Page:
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October 16, 2006

Search Headlines – Uncanny Valley

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Search Engines Were Never Meant to be Human

Whose idea was it to let a search engine speak? Did someone really find this amusing? I don’t know, but you’ve probably already been introduced to Ms. Dewey, the search engine with “a human face” that offers ‘witty banter’ while bringing up your search results.

The unfortunate part is that none of it works.

Ms. Dewey has the relevancy of HotBot, an unfriendly SERP, and the attitude of an annoying two-year old that will neither go away, nor stop talking. The Google Operating System blog calls the figurehead “ironic, clever and provocative“, but I think what they meant to say was tiresome, annoying and boring.

Maybe if it’s human, we can kill it? You think?

No, that’s wrong. (Talk to me later if you’re interested.) [Lisa, you're scaring me a little bit here. Though I agree that Ms. Dewey is extremely irritating, takes much too long and is less helpful at returning results than Pupna, violence is never the answer. --Susan] – Except for when it is. Muahaha!

GDrive Leaked. Again

For a company that’s hoping you’ll trust them with all your important business documents, they sure don’t do a very good job protecting their own. Phil Lenssen was able to get a hold of Platypus, Google’s internal GDrive client, and post a mirror of the help page for Windows and Linux. For obvious reasons he couldn’t get past the log-in, so who knows what’s behind it..

So, GDrive is real, and it’s all very internal so little people like us will never get to use it, but David Utter asks one very good Google-related question:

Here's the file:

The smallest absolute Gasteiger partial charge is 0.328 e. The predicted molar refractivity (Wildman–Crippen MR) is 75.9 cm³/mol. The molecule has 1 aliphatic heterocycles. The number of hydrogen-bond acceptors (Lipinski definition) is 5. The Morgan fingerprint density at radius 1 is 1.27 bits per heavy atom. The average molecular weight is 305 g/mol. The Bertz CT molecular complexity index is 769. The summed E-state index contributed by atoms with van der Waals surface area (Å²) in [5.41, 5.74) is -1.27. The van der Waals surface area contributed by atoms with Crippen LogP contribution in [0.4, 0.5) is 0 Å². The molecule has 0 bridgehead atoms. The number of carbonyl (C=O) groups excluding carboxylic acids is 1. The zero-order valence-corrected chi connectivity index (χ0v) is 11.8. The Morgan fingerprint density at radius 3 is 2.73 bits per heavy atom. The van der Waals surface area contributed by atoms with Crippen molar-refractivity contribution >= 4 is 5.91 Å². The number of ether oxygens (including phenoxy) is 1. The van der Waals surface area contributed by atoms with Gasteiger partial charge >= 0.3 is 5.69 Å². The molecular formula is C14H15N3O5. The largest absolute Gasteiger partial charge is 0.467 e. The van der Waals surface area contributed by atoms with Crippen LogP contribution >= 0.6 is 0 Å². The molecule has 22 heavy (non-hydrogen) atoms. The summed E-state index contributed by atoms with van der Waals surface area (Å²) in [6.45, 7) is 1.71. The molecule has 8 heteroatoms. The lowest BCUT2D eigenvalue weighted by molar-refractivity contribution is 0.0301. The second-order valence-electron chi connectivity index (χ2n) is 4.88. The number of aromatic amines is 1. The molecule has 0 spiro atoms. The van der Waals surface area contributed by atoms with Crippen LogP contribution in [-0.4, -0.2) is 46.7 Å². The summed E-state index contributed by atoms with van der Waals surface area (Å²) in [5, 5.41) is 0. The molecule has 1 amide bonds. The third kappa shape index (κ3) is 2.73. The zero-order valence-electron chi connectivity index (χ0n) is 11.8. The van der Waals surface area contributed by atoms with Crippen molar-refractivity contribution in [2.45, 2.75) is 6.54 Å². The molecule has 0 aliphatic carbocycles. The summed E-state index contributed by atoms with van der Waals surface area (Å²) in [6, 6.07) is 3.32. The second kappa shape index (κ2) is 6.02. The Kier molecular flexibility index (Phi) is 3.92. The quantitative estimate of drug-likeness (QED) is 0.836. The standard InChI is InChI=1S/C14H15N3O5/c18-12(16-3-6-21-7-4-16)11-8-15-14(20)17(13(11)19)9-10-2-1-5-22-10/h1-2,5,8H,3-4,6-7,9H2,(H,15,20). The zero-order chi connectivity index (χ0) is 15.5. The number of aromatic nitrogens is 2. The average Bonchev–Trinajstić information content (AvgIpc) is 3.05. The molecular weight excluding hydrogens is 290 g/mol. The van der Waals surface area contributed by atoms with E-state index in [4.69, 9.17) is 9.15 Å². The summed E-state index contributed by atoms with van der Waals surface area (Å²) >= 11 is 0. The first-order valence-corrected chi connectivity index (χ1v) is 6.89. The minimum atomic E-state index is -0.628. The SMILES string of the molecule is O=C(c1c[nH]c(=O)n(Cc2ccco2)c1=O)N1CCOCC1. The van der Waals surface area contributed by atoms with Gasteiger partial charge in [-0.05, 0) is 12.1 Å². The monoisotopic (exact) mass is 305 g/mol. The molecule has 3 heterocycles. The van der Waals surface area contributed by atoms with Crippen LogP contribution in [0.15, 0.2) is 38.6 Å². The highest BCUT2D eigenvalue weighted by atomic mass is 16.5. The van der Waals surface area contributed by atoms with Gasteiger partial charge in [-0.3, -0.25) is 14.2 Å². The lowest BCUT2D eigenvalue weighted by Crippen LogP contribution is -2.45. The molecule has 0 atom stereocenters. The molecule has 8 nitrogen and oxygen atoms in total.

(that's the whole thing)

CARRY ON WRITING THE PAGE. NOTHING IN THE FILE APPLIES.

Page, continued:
“Will Google continue to leak product information to bloggers on Fridays (assuming they have done so by design to date)? It has to be cheaper than paying Ogilvy to do PR, right?”

Seriously. The YouTube rumor, now this, why is every trying to take my Friday buzz? Harsh, man.

How can search engines rerank results?

Bill Slawski uses his patent filing skills to construct 20 ways the search engines may rerank search results, including filtering out duplicate content, personalization, country specifications, accessibility and others. The most interesting of the twenty was one that doesn’t always get a lot of attention:

15. Reordering based upon implicit feedback from user activities and click-throughs

There have been a lot of papers and patent filings that describe reordering of search results by looking at user behavior and query selections.

Here’s one that describes looking at different queries over user sessions:

Query Chains: Learning to Rank from Implicit Feedback (pdf)

[Rand also mentions manual boosts as part of his 'cracking' of the Google algorithm completed at 12 am this morning. Does the boy not sleep?]

Bill’s entire post is an excellent read, as is anything written by the SEO by the sea.

Fun Finds

Seth Godin ponders the eternal question: Why do people look like their dogs?

Nick Carr wonders if United States vs. Google will be this era’s defining antitrust case.

P.S.
Tom Schmitz – I love you for this! I’m still laughing.

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